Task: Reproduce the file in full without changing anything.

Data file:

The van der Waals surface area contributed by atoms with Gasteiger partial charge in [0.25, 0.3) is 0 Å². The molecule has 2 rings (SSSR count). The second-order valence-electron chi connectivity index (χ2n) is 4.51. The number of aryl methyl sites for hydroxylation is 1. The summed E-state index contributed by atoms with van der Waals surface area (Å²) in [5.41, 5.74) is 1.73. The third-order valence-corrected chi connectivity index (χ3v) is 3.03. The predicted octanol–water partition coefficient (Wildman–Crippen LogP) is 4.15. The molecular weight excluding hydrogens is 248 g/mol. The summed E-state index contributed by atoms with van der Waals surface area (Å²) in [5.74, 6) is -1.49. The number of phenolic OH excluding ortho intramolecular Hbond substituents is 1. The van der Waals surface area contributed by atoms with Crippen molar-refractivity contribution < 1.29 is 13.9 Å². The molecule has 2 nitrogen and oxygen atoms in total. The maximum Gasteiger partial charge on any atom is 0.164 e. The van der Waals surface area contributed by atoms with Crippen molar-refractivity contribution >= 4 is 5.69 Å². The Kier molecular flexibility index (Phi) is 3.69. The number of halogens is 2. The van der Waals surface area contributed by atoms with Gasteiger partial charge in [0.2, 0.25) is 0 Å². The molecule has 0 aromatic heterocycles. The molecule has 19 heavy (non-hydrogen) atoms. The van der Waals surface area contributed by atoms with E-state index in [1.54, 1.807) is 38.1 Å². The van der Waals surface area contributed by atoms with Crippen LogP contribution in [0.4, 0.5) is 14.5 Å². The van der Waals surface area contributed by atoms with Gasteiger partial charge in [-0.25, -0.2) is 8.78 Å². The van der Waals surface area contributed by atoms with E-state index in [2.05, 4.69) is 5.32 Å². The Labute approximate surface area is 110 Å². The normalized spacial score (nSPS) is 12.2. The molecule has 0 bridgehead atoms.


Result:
The van der Waals surface area contributed by atoms with Gasteiger partial charge in [0.25, 0.3) is 0 Å². The molecule has 2 rings (SSSR count). The second-order valence-electron chi connectivity index (χ2n) is 4.51. The number of aryl methyl sites for hydroxylation is 1. The summed E-state index contributed by atoms with van der Waals surface area (Å²) in [5.41, 5.74) is 1.73. The third-order valence-corrected chi connectivity index (χ3v) is 3.03. The predicted octanol–water partition coefficient (Wildman–Crippen LogP) is 4.15. The molecular weight excluding hydrogens is 248 g/mol. The summed E-state index contributed by atoms with van der Waals surface area (Å²) in [5.74, 6) is -1.49. The number of phenolic OH excluding ortho intramolecular Hbond substituents is 1. The van der Waals surface area contributed by atoms with Crippen molar-refractivity contribution < 1.29 is 13.9 Å². The molecule has 2 nitrogen and oxygen atoms in total. The maximum Gasteiger partial charge on any atom is 0.164 e. The van der Waals surface area contributed by atoms with Crippen molar-refractivity contribution >= 4 is 5.69 Å². The Kier molecular flexibility index (Phi) is 3.69. The number of halogens is 2. The van der Waals surface area contributed by atoms with Gasteiger partial charge in [0.2, 0.25) is 0 Å². The molecule has 0 aromatic heterocycles. The molecule has 19 heavy (non-hydrogen) atoms. The van der Waals surface area contributed by atoms with E-state index in [1.54, 1.807) is 38.1 Å². The van der Waals surface area contributed by atoms with Crippen LogP contribution in [0.4, 0.5) is 14.5 Å². The van der Waals surface area contributed by atoms with Gasteiger partial charge in [-0.25, -0.2) is 8.78 Å². The van der Waals surface area contributed by atoms with E-state index in [2.05, 4.69) is 5.32 Å². The Labute approximate surface area is 110 Å². The normalized spacial score (nSPS) is 12.2. The molecule has 0 bridgehead atoms.